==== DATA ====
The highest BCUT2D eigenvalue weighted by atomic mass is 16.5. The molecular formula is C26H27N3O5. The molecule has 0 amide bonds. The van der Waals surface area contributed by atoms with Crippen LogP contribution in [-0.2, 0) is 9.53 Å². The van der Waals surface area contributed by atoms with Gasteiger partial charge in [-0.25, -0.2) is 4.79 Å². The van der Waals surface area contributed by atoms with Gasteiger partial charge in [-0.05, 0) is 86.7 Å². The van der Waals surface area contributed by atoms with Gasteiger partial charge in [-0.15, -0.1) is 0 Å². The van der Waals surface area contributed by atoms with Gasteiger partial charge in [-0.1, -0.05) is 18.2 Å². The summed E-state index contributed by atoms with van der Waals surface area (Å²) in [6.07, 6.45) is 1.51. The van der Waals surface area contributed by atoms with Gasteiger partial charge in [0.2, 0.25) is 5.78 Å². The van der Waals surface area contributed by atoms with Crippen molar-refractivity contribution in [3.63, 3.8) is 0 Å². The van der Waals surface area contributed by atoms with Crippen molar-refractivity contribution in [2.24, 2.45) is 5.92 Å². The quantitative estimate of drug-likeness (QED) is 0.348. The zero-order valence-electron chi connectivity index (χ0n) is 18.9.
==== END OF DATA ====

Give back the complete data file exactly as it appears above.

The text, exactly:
The highest BCUT2D eigenvalue weighted by atomic mass is 16.5. The molecular formula is C26H27N3O5. The molecule has 0 amide bonds. The van der Waals surface area contributed by atoms with Crippen LogP contribution in [-0.2, 0) is 9.53 Å². The van der Waals surface area contributed by atoms with Gasteiger partial charge in [-0.25, -0.2) is 4.79 Å². The van der Waals surface area contributed by atoms with Gasteiger partial charge in [-0.05, 0) is 86.7 Å². The van der Waals surface area contributed by atoms with Gasteiger partial charge in [-0.15, -0.1) is 0 Å². The van der Waals surface area contributed by atoms with Gasteiger partial charge in [-0.1, -0.05) is 18.2 Å². The summed E-state index contributed by atoms with van der Waals surface area (Å²) in [6.07, 6.45) is 1.51. The van der Waals surface area contributed by atoms with Gasteiger partial charge in [0.2, 0.25) is 5.78 Å². The van der Waals surface area contributed by atoms with Crippen molar-refractivity contribution in [3.63, 3.8) is 0 Å². The van der Waals surface area contributed by atoms with Crippen molar-refractivity contribution in [2.24, 2.45) is 5.92 Å². The quantitative estimate of drug-likeness (QED) is 0.348. The zero-order valence-electron chi connectivity index (χ0n) is 18.9.